• endocrine disorders are increasing around the world among humans;
• wildlife are increasingly displaying endocrine-related mutations;
• young men are increasingly experiencing poor semen quality;
• genital malformations among children are increasing;
• thyroid disorders are increasing;
• endocrine-related cancers are rising globally;
• early breast development among young women is rising;
• prostate cancers linked to pesticide exposures are prevalent;
This rapid increase in endocrine-related disorders around the world makes this issue larger than our can of tomato sauce. Reducing endocrine-related disorders requires lifestyle changes that include reducing our use of plastic packaging, eating more organic foods, avoiding chemicals around the house and workplace, using a good water filter for drinking water and other prudent practices.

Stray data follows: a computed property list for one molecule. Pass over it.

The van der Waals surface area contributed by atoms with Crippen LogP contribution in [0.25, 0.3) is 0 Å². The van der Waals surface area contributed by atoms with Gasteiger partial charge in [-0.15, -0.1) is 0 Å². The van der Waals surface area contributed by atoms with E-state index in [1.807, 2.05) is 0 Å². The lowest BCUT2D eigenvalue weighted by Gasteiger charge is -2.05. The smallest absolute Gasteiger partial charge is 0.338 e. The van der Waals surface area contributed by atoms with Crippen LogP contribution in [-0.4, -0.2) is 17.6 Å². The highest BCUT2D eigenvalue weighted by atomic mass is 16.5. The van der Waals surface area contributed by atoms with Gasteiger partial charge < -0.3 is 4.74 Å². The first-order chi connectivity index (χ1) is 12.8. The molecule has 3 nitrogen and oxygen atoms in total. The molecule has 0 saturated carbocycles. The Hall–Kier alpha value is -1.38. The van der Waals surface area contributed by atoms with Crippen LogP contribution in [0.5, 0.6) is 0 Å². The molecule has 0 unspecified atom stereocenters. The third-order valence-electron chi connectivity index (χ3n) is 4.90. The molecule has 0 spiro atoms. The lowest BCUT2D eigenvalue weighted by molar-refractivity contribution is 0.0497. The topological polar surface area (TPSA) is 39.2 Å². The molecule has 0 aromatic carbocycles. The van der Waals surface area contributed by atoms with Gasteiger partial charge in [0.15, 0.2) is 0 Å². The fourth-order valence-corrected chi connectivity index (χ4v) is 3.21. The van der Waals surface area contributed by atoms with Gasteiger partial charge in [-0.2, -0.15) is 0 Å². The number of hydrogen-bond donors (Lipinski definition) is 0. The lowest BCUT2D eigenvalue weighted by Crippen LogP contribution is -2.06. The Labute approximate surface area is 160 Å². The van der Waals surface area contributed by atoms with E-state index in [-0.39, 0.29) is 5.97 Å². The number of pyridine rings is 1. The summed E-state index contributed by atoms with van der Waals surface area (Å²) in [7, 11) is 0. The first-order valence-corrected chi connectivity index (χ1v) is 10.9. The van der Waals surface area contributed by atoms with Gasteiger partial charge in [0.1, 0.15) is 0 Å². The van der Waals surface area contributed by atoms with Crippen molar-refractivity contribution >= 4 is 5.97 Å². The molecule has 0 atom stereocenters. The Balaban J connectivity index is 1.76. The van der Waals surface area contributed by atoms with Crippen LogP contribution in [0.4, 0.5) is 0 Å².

Specific to BPA, steel bottles and cans are typically not lined with BPA, while aluminum cans and bottles typically are. A number of brands are now using BPA-free cans (typically labeled, but sometimes not).
Microwaving polycarbonate plastic containers can also release BPA into food. Washing polycarbonate plastics in the dishwasher may also release BPA.
The growing threat of endocrine-related disorders is also a call to action. Consumers make the ultimate decisions about what we will accept in our foods, packaging and other items. What we buy determines what manufacturers and packaging companies produce. Demand better packaging. Opt for organic. Visit your local farmer’s market.
Written by Case Adams, Naturopath
Teeguarden JG, Calafat AM, Ye X, Doerge DR, Churchwell MI, Gunawan R, Graham MK. Twenty-four hour human urine and serum profiles of bisphenol a during high-dietary exposure. Toxicol Sci. 2011 Sep;123(1):48-57.
Bergman A, Heindel JJ, Jobling S, Kidd KA, Zoeller RT. State of the Science of Endocrine Disrupting Chemicals 2012. WHO Library, 2012.
Adams C. Total Harmonic: The Healing Power of Nature’s Elements. Logical Books, 2012.